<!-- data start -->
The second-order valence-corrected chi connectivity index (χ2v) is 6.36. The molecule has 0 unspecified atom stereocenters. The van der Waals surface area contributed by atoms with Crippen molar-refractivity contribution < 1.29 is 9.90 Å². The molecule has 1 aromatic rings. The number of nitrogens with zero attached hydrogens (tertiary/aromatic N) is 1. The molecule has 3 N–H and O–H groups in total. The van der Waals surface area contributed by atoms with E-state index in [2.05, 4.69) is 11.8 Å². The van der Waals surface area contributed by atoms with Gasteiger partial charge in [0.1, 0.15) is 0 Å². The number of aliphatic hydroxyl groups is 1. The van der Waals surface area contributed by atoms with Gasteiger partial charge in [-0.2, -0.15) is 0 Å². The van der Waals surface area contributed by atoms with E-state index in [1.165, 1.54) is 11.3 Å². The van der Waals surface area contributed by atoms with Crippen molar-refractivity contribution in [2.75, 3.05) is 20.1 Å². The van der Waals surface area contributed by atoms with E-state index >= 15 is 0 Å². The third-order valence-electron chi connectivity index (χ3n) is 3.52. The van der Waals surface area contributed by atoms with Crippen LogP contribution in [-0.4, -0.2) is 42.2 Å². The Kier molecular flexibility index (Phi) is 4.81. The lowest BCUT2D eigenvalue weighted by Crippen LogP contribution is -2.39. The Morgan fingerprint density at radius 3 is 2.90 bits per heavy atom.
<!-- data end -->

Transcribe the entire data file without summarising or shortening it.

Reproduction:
The second-order valence-corrected chi connectivity index (χ2v) is 6.36. The molecule has 0 unspecified atom stereocenters. The van der Waals surface area contributed by atoms with Crippen molar-refractivity contribution < 1.29 is 9.90 Å². The molecule has 1 aromatic rings. The number of nitrogens with zero attached hydrogens (tertiary/aromatic N) is 1. The molecule has 3 N–H and O–H groups in total. The van der Waals surface area contributed by atoms with E-state index in [2.05, 4.69) is 11.8 Å². The van der Waals surface area contributed by atoms with Gasteiger partial charge in [0.1, 0.15) is 0 Å². The number of aliphatic hydroxyl groups is 1. The van der Waals surface area contributed by atoms with Gasteiger partial charge in [-0.2, -0.15) is 0 Å². The van der Waals surface area contributed by atoms with E-state index in [1.165, 1.54) is 11.3 Å². The van der Waals surface area contributed by atoms with Crippen molar-refractivity contribution in [2.75, 3.05) is 20.1 Å². The van der Waals surface area contributed by atoms with E-state index >= 15 is 0 Å². The third-order valence-electron chi connectivity index (χ3n) is 3.52. The van der Waals surface area contributed by atoms with Crippen LogP contribution in [-0.4, -0.2) is 42.2 Å². The Kier molecular flexibility index (Phi) is 4.81. The lowest BCUT2D eigenvalue weighted by Crippen LogP contribution is -2.39. The Morgan fingerprint density at radius 3 is 2.90 bits per heavy atom.